For the Aro Valley** champagne environmentalists, which now make up the limited core of the party, they might feel good for the initial moment when the Greens get to lick the lever of power in ritual subservience the the Great Wyrm but as they say, revenge is sweet but not fattening, and election 2020 will probably be time enough for Shaw to become as toxic as dairy stream in voters minds and as popular as Clitter.

So if Shaw wants to kiss the devils buttocks so be it but the media should not be trying to fool people to which way he is really going.

*-(Douglas as Hitler, Caygill as Gobbles and Prebble as Himmler)
**-And I should know because I lived just up the hill from Shaw for five years
***-To be fair a NZ First/Labour/Greens govt has all sorts of potential issues lurking just below the surface but its still better than another three years of National at this point


  1. A National Green coalition might be unwelcome to many Green Party voters, but there are ample precedents in Europe for Green Parties entering into coalition with right-of-centre parties, and there are many environmentally concerned people in this country who are right-wing or National leaning. It is not just a question of one man (James Shaw) and where he might lead the Green Party.
    So if the Greens were to enter into alliance with National - to save the nation from Winston? - we should not be too surprised or shocked.

  2. Small problem Geoff above. Green isn't Green, its Red. The idea would see the end of Green entirely. Its an invitation to suicide, we could bury Green alongside ACt.

    1. Hi Paul: I have herd the term "red" and "communist" used a bit lately as a pejorative term.

      I suppose we could say they were socialist for their stance against free markets but in actual political orientation they would not be communist.

      If the Greens did go to National it would be less a "Red" move and more one of being a traitor to their cause.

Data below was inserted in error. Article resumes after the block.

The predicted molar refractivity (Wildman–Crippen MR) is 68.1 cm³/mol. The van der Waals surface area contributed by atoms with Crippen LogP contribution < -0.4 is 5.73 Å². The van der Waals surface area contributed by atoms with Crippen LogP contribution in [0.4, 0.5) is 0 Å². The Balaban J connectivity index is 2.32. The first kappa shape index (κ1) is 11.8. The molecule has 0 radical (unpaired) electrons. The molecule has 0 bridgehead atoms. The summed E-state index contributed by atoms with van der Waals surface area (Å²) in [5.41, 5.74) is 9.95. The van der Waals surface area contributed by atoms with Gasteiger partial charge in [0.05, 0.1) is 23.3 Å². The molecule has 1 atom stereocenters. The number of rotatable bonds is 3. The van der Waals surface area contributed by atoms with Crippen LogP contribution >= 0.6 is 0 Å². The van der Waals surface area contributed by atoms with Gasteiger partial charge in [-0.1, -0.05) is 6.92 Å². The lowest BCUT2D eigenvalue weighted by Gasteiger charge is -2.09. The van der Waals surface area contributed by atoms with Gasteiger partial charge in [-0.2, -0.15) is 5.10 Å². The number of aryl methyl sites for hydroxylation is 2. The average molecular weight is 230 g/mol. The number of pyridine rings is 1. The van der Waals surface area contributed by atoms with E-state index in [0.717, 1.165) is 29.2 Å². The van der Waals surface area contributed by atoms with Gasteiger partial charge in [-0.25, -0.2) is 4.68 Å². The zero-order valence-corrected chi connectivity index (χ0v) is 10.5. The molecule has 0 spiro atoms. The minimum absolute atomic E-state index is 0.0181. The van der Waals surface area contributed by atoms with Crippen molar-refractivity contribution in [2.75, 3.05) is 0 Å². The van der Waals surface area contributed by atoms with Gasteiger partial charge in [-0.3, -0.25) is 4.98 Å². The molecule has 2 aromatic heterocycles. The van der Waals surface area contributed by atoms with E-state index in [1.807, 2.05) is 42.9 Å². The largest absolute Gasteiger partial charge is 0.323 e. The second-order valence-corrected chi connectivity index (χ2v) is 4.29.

Next three years will be crucial for the Greens, I think Shaw knows he may have stuffed up and will have to tread carefully least he kill the party, its a nice way of seeing democracy in action.

  3. Hi Geoff: Im not theoretically opposed to a Green/National government. What I am opposed to, and what voters are as well, is that this was not signaled prior to the election and as such voters (and the public) would have reasonable grounds to believe that the Greens would not do such a thing, as its known that there has been no love lost between these two in the past and much of the greens policy perspective (its the environment) runs counter to that of National (its all about the $$$).

    In the case of the Greens as they stand today they are not the James Shaw Party just yet but Shaw gutted much of the core of the old Greens and replaces it with "new" Greens meaning that he is in fact positioning the Greens much like Winston created NZ First (ie more a vehicle for his personality rather than any serious political agenda).

    The only thing I would say in Shaws defense on this is that his political inexperience and naivety could explain this behavior but my own feeling is this is a deliberate move by Shaw (a coup of the Greens).

    So Shaw working with National is not an impossibility but that is not the position of the Green party in the past or its vote base today and for him to do that he would have to re-jig the party to do so in a way that would strip it of its previous views and even its mandate.

    As for neutralizing Winston, I fully agree, National trying to woo the Greens over is purely as a means to limit Winstons negotiating position, and I think Shaw knew this BUT if it would go bad I definitely think National would have taken the Greens had Shaw agreed and simply cut Winston out of the deal but that would be the death of the Greens as we know it.